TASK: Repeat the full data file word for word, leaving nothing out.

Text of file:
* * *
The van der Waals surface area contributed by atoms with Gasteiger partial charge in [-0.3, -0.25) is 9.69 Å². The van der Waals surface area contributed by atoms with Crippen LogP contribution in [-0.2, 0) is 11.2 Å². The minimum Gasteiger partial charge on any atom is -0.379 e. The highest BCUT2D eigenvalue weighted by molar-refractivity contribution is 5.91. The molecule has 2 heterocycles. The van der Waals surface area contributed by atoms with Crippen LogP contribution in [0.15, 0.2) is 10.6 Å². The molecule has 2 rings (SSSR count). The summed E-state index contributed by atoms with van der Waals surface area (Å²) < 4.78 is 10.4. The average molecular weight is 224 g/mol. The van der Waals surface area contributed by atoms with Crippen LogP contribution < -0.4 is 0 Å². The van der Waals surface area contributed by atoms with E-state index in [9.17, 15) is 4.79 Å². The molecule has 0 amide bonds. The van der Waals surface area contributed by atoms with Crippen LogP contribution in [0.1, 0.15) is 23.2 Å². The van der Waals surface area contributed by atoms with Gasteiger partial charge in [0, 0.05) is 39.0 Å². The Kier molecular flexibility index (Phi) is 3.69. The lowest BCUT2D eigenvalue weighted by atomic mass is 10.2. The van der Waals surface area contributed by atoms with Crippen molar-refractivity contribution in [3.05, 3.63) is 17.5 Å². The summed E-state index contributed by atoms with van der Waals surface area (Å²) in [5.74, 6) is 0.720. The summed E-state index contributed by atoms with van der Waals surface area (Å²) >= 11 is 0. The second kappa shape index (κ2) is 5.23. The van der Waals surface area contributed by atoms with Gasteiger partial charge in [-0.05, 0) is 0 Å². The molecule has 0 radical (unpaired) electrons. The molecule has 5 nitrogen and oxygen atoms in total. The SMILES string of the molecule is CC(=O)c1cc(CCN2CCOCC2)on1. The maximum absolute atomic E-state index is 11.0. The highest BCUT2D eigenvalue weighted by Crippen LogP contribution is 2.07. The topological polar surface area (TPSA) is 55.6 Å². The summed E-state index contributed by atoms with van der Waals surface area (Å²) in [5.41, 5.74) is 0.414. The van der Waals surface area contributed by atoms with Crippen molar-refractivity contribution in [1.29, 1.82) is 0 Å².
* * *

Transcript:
The van der Waals surface area contributed by atoms with Gasteiger partial charge in [-0.3, -0.25) is 9.69 Å². The van der Waals surface area contributed by atoms with Crippen LogP contribution in [-0.2, 0) is 11.2 Å². The minimum Gasteiger partial charge on any atom is -0.379 e. The highest BCUT2D eigenvalue weighted by molar-refractivity contribution is 5.91. The molecule has 2 heterocycles. The van der Waals surface area contributed by atoms with Crippen LogP contribution in [0.15, 0.2) is 10.6 Å². The molecule has 2 rings (SSSR count). The summed E-state index contributed by atoms with van der Waals surface area (Å²) < 4.78 is 10.4. The average molecular weight is 224 g/mol. The van der Waals surface area contributed by atoms with Crippen LogP contribution < -0.4 is 0 Å². The van der Waals surface area contributed by atoms with E-state index in [9.17, 15) is 4.79 Å². The molecule has 0 amide bonds. The van der Waals surface area contributed by atoms with Crippen LogP contribution in [0.1, 0.15) is 23.2 Å². The van der Waals surface area contributed by atoms with Gasteiger partial charge in [0, 0.05) is 39.0 Å². The Kier molecular flexibility index (Phi) is 3.69. The lowest BCUT2D eigenvalue weighted by atomic mass is 10.2. The van der Waals surface area contributed by atoms with Crippen molar-refractivity contribution in [3.05, 3.63) is 17.5 Å². The summed E-state index contributed by atoms with van der Waals surface area (Å²) in [5.74, 6) is 0.720. The summed E-state index contributed by atoms with van der Waals surface area (Å²) >= 11 is 0. The second kappa shape index (κ2) is 5.23. The van der Waals surface area contributed by atoms with Gasteiger partial charge in [-0.05, 0) is 0 Å². The molecule has 0 radical (unpaired) electrons. The molecule has 5 nitrogen and oxygen atoms in total. The SMILES string of the molecule is CC(=O)c1cc(CCN2CCOCC2)on1. The maximum absolute atomic E-state index is 11.0. The highest BCUT2D eigenvalue weighted by Crippen LogP contribution is 2.07. The topological polar surface area (TPSA) is 55.6 Å². The summed E-state index contributed by atoms with van der Waals surface area (Å²) in [5.41, 5.74) is 0.414. The van der Waals surface area contributed by atoms with Crippen molar-refractivity contribution in [1.29, 1.82) is 0 Å².